By Katie T. Kennedy, Crosswalk.com
The definition of anger is a strong feeling of annoyance, displeasure, or hostility. This description proves troublesome for the Christian. The fruit of the Spirit is love, joy, peace, forbearance, kindness, goodness, faithfulness, gentleness, and self-control (Galatians 5:22). You can see the issue here. Anger is contrary to the fruits of the Spirit. Hence the problem.
Is the goal never to be angry, especially at your spouse? I don't believe that is a realistic goal for sinners like us. However, awareness, repentance, and striving to control our emotions are worthy goals for us and our spouse.
In this article, we will look at the biblical advice of never going to bed angry.
Where Does the Bible Say "Never Go to Bed Angry?"
The verse in the Bible closest to this statement is found in Ephesians 4:26. "In your anger do not sin: Do not let the sun go down while you are still angry, and do not give the devil a foothold." Paul is not telling us never to be angry. He is saying deal with your anger in healthy ways. Don't stuff it away and let it morph into something bigger. Don't hold onto it and let it fester. He is also saying that even when your spouse upsets you, you do not have permission to verbally attack them; we must exhibit self-control over our mouths.
Ephesians 4:31 says, "Get rid of all bitterness, rage and anger, brawling and slander, along with every form of malice. Be kind and compassionate to one another, forgiving each other, just as in Christ God forgave you."
How can we let go of anger and move towards a healthy conversation and reconciliation? The devil prays on angry hearts. Don't allow the devil to come in between you and your spouse or a loved one. The devil loves when we sit with our anger and cuddle up to it, letting it build and grow inside.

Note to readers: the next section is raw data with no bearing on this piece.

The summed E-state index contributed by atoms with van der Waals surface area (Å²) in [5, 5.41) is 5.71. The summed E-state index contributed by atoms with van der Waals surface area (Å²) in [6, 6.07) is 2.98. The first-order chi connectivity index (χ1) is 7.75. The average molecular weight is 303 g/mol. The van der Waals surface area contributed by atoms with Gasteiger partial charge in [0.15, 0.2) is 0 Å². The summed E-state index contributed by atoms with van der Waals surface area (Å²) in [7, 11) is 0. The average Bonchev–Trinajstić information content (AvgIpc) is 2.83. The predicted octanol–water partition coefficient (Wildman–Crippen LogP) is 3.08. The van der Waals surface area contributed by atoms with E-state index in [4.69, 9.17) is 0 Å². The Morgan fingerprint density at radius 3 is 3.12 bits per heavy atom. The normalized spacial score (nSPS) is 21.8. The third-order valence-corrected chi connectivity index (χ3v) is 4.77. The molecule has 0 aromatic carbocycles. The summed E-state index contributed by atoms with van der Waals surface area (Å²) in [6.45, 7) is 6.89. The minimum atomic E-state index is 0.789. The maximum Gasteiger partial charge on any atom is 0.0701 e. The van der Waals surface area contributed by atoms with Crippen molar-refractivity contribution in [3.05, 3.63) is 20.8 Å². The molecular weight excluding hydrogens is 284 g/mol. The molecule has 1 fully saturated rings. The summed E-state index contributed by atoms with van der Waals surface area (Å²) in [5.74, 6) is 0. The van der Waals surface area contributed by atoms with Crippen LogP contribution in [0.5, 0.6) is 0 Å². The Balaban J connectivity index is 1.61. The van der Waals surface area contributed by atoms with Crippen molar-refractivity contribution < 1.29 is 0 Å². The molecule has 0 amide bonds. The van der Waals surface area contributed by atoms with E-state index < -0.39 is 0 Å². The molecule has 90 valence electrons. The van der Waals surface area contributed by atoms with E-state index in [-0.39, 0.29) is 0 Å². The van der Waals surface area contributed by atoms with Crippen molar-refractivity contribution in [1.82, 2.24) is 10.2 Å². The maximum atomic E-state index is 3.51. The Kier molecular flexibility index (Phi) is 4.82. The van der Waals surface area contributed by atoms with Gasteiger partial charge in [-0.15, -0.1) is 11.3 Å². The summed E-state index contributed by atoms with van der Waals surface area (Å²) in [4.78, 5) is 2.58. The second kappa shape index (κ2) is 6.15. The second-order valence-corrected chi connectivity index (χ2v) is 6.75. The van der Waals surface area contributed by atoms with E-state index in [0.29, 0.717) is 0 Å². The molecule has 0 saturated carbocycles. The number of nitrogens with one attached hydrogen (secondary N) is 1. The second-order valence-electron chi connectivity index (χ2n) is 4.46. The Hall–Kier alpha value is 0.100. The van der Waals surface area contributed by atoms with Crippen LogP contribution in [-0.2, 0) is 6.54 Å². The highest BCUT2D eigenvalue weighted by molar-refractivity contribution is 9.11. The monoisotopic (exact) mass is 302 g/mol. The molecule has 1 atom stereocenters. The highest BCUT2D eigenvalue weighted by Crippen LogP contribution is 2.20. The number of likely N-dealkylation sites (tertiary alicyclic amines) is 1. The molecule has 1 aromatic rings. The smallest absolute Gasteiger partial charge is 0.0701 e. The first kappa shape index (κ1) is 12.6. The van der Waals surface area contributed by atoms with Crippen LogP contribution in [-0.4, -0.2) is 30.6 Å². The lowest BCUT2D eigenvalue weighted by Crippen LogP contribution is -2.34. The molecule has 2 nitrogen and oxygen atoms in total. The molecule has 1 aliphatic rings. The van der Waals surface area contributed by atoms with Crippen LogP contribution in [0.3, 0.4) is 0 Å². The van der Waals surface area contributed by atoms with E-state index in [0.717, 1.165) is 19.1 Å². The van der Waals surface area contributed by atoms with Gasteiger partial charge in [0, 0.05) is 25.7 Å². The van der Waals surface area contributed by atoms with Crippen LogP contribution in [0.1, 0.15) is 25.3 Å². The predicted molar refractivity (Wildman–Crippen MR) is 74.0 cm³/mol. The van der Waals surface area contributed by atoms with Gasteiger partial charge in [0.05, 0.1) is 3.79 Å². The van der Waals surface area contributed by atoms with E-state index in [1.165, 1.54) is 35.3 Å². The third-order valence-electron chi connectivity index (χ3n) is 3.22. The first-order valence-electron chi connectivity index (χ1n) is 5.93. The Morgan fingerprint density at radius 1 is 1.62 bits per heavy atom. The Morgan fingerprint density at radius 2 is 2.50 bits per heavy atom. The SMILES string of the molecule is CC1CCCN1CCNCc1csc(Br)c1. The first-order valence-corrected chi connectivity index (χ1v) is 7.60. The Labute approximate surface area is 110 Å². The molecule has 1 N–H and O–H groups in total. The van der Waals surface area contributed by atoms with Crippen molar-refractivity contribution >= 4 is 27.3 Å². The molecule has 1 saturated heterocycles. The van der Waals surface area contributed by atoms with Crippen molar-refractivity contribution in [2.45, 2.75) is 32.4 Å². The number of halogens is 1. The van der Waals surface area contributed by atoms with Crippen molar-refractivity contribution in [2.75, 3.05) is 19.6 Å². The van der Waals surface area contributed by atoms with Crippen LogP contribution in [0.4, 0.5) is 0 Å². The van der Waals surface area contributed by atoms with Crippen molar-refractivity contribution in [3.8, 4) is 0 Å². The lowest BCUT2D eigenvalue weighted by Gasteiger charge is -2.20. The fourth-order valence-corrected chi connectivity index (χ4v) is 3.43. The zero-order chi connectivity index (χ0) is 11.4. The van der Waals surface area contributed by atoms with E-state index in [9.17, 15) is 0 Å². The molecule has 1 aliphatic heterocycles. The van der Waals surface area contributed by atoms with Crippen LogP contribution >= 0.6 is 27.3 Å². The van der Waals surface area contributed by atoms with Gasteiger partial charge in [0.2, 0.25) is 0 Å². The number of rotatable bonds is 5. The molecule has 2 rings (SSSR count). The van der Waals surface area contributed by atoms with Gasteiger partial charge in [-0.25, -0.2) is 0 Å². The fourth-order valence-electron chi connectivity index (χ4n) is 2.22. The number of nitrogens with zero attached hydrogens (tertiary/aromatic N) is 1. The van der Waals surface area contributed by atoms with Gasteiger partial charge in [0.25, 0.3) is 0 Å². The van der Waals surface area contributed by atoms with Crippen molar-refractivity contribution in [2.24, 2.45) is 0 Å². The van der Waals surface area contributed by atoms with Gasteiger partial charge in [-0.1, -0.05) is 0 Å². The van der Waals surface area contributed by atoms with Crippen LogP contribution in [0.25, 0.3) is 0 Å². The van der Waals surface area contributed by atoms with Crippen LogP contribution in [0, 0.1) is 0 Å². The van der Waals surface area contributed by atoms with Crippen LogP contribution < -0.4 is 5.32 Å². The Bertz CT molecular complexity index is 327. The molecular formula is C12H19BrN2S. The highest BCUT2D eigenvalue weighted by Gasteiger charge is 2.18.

Proverbs 29:22 says, "An angry person stirs up conflict, and a hot-tempered person commits many sins."
This Proverb is a warning to us. We need to be careful when feelings of anger arise; with it comes the temptation to sin. Our sin can manifest in many ways. Being aware of our propensity to sin while angry can help us develop healthy ways to communicate.
Why Should You Never Go to Bed Angry?
Here are some Bible verses on anger. While anger is normal because we are human, it is an emotion we must learn self-control over and figure out how to eradicate it before it breeds resentment, especially with your spouse.
James 1:19-21 "My dear brothers and sisters, take note of this: Everyone should be quick to listen, slow to speak and slow to become angry, because human anger does not produce the righteousness that God desires."
Ecclesiastes 7:9 "Do not be quickly provoked in your spirit, for anger resides in the lap of fools."
Colossians 3:8 "But now you must also rid yourselves of all such things as these: anger, rage, malice, slander, and filthy language from your lips."
Psalm 37:8 "Refrain from anger and turn from wrath; do not fret—it leads only to evil."
Matthew 5:22 "But I tell you that anyone who is angry with a brother or sister will be subject to judgment."
Proverbs 15:18 "A hot-tempered person stirs up conflict, but the one who is patient calms a quarrel."
These verses are straightforward and do not need much interpretation. The Bible is clear on the negative repercussions of anger. God desires good for us. He wants to keep us from evil. Learning to have a productive, healthy confrontation with your spouse is hard. It takes practice, patience, and prayer. It requires humility to admit when you are wrong or overreacting. Humility does not come easy. It's natural for us to think we are right. It's unnatural to hear out your spouse and their opinion calmly.
Is it Ever Better to Wait Until Morning?
Let's discuss what anger does to your body and mind as we answer this question.
Anger is experienced in our bodies and minds. Louise B. Miller Ph.D. explains, "Anger creates energy surges, and when energy surges occur, chemicals such as adrenaline enter your bloodstream, your heart rate increases, your blood flow increases, and your muscles tense."